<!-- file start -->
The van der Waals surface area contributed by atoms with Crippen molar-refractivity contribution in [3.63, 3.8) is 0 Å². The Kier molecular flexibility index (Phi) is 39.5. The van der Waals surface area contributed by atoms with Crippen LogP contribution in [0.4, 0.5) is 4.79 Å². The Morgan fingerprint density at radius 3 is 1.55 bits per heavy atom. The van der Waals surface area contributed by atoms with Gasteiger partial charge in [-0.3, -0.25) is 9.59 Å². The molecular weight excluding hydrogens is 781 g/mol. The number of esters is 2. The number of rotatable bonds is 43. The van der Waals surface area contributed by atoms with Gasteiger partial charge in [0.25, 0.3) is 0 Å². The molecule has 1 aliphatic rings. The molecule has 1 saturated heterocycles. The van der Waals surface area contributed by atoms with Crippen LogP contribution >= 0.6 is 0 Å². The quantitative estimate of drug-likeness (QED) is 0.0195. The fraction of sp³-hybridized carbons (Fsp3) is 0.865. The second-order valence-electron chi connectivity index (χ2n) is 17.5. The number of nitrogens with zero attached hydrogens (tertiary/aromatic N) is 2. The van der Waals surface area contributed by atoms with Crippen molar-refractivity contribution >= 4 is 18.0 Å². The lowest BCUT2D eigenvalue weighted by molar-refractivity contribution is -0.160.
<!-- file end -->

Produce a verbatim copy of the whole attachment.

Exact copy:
The van der Waals surface area contributed by atoms with Crippen molar-refractivity contribution in [3.63, 3.8) is 0 Å². The Kier molecular flexibility index (Phi) is 39.5. The van der Waals surface area contributed by atoms with Crippen LogP contribution in [0.4, 0.5) is 4.79 Å². The Morgan fingerprint density at radius 3 is 1.55 bits per heavy atom. The van der Waals surface area contributed by atoms with Gasteiger partial charge in [-0.3, -0.25) is 9.59 Å². The molecular weight excluding hydrogens is 781 g/mol. The number of esters is 2. The number of rotatable bonds is 43. The van der Waals surface area contributed by atoms with Gasteiger partial charge in [0.25, 0.3) is 0 Å². The molecule has 1 aliphatic rings. The molecule has 1 saturated heterocycles. The van der Waals surface area contributed by atoms with Crippen LogP contribution >= 0.6 is 0 Å². The quantitative estimate of drug-likeness (QED) is 0.0195. The fraction of sp³-hybridized carbons (Fsp3) is 0.865. The second-order valence-electron chi connectivity index (χ2n) is 17.5. The number of nitrogens with zero attached hydrogens (tertiary/aromatic N) is 2. The van der Waals surface area contributed by atoms with Crippen molar-refractivity contribution >= 4 is 18.0 Å². The lowest BCUT2D eigenvalue weighted by molar-refractivity contribution is -0.160.